Groton School honored Martin Luther King Jr.’s legacy on Monday, January 18 with probing discussions about race, fueled by thought-provoking films and presentations.
The day began with faculty and Second through Fourth Formers watching True Justice: Bryan Stevenson’s Fight for Equality, an Emmy Award–winning documentary directed by Peter Kunhardt ’71, who introduced the film.
In True Justice, attorney Bryan Stevenson methodically demonstrates how the courts and criminal justice system have institutionalized racist policies, and how the dehumanizing of Blacks empowered whites to degrade them.
“We could never have predicted how relevant the documentary would be,” said Mr. Kunhardt in his virtual introduction. “Bryan Stevenson traces how white supremacists may have lost the civil war, but they won the narrative war. The attack on the U.S. Capitol becomes even more clear when Bryan gives the historical context leading up to it.”
Through wrenching portraits of men unjustly sentenced to capital punishment, and the Equal Justice Initiative’s efforts to save the wrongly convicted, True Justice made clear that legal battles won do not equate with success changing the larger, entrenched racist narrative.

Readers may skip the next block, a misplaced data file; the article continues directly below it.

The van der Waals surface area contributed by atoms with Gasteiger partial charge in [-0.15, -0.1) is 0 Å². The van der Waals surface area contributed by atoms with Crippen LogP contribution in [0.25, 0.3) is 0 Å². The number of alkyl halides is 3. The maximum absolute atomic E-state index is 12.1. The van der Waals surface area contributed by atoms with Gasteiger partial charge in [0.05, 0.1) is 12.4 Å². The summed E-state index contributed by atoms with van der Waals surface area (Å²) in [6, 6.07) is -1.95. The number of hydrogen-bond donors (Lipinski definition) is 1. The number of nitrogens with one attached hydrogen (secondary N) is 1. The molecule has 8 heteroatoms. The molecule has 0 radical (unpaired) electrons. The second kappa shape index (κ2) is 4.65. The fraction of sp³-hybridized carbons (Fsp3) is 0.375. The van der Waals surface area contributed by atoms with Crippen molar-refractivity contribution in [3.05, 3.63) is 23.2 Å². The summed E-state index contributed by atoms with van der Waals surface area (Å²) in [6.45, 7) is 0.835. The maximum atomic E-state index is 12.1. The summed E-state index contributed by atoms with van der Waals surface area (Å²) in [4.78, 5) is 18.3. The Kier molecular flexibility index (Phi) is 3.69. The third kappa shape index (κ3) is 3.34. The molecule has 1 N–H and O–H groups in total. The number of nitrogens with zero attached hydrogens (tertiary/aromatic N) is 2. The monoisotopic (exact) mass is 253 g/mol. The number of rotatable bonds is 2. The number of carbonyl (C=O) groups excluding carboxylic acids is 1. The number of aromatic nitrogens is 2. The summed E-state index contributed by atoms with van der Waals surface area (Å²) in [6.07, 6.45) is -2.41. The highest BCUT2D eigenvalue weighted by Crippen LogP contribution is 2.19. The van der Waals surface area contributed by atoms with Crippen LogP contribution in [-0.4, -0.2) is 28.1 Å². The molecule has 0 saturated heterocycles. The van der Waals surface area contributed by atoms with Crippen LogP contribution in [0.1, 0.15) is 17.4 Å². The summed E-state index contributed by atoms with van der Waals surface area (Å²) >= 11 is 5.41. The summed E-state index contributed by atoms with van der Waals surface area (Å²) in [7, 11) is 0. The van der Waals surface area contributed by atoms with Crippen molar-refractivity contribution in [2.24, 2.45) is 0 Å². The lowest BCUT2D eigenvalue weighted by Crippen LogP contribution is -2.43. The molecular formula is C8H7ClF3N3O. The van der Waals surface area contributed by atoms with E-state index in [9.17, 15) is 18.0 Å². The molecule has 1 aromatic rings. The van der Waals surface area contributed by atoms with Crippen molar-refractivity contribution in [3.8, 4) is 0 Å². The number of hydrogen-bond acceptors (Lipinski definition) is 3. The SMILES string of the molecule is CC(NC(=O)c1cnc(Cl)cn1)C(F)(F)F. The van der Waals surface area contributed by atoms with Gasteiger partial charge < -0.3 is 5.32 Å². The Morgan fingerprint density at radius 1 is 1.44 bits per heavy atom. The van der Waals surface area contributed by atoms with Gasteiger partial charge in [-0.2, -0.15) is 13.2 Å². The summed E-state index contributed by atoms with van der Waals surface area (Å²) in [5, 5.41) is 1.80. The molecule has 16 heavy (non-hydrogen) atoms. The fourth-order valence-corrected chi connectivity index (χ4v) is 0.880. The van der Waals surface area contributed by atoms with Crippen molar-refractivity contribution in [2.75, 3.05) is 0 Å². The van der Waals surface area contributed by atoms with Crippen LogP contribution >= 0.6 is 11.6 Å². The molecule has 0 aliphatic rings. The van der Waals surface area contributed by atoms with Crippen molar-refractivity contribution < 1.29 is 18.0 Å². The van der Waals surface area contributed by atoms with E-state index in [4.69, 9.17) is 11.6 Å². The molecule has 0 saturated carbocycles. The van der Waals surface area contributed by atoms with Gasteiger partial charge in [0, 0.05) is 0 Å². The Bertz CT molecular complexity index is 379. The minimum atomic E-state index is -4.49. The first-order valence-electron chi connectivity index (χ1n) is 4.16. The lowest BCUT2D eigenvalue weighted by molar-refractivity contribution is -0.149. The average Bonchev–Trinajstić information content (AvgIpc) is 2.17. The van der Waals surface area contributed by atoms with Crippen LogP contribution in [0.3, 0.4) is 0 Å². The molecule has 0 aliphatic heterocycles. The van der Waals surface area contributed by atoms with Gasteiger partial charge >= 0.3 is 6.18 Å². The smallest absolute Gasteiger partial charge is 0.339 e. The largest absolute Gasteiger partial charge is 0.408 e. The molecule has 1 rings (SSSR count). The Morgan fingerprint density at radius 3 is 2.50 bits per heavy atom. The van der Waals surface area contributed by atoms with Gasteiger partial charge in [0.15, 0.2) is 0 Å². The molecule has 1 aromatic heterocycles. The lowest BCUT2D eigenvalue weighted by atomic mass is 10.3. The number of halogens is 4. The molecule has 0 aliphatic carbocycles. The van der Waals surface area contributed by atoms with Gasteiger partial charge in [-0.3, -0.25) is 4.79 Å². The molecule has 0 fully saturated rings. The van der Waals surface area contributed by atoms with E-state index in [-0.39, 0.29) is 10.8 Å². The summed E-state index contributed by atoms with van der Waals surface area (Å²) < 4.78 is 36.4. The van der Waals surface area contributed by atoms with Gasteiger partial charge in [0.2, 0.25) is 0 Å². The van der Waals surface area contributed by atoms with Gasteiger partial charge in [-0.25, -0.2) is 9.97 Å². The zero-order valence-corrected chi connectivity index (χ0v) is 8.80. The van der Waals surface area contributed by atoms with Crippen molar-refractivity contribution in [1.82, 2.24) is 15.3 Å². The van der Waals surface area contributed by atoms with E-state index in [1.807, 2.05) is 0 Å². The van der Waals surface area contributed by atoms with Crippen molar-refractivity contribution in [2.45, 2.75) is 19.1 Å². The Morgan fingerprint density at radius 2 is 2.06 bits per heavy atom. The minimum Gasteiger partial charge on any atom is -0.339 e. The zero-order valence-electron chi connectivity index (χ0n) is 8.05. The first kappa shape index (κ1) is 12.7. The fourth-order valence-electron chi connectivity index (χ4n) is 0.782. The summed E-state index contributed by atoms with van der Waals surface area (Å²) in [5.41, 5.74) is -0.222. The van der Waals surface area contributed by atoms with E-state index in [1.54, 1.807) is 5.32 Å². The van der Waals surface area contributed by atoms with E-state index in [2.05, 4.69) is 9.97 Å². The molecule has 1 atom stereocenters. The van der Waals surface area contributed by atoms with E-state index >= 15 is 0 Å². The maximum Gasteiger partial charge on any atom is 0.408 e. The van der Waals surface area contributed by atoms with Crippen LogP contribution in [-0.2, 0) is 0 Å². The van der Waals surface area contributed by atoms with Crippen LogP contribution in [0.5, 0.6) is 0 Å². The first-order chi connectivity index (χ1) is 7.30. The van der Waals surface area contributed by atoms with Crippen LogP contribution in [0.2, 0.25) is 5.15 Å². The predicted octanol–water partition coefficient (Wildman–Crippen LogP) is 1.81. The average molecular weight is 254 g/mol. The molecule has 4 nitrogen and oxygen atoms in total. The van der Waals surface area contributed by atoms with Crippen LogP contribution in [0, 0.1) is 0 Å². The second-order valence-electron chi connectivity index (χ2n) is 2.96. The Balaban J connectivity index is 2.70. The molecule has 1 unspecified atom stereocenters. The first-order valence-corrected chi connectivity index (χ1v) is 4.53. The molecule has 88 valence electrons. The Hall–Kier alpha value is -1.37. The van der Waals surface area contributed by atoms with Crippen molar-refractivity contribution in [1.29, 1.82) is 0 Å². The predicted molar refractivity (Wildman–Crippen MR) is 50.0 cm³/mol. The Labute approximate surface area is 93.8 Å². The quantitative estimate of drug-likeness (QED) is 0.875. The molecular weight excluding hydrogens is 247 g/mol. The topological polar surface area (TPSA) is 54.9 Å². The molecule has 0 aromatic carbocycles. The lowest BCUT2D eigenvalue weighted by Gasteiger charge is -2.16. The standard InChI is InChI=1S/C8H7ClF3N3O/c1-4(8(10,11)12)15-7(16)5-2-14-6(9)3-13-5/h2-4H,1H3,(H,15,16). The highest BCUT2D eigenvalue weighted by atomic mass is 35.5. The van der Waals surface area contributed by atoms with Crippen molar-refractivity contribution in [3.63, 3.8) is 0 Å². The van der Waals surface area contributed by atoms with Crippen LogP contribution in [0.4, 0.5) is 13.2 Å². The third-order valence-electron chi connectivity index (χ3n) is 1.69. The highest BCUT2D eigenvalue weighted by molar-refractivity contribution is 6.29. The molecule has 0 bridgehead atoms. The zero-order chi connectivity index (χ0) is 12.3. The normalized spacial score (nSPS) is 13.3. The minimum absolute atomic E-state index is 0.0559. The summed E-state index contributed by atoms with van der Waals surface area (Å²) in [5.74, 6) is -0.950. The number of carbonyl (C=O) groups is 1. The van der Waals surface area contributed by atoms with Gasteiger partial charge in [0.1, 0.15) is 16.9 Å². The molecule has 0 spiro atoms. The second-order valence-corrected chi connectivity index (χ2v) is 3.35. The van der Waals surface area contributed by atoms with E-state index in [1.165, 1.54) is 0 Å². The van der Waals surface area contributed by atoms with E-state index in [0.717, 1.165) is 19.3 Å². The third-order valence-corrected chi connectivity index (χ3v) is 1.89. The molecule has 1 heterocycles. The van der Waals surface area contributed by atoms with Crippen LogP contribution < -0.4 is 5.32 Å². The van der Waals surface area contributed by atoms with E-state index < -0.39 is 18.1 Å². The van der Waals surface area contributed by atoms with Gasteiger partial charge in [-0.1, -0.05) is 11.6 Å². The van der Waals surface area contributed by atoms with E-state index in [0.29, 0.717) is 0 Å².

Fifth and Sixth Formers, who had already seen True Justice, watched LA92, another Emmy Award–winning documentary. LA92 starkly outlines the reality of police brutality in Los Angeles and the 1992 riots surrounding four police officers who were acquitted despite film showing them viciously beating a Black man.
Discussions followed the morning films, and during the afternoon students and faculty attended two of about two dozen workshops, mostly student-led, on topics such as allyship, cultural authenticity, gender roles, racism in medicine, and environmental racism. In a Poetry+Playwriting workshop, poet Cyrus Aaron challenged ideals of truth and the American dream and read his own poetry. In Exploring Liberation Through Art, led by art teacher Melissa de Jesus-Akuete, participants expressed their own thoughts on social justice artistically. In Show Me What Democracy Looks, student leaders analyzed recent protests, including the siege at the U.S. Capitol, and the impact of youth upon them.
With the inauguration looming, the Martin Luther King Jr. Day celebration seemed more relevant than ever, for its examination of systemic racism, its historic perspective, and the sense that an ongoing racial reckoning may still provide hope for the future. As poet Cyrus Aaron told participants in his poetry workshop, "To get to post-race, we need to go through race honestly."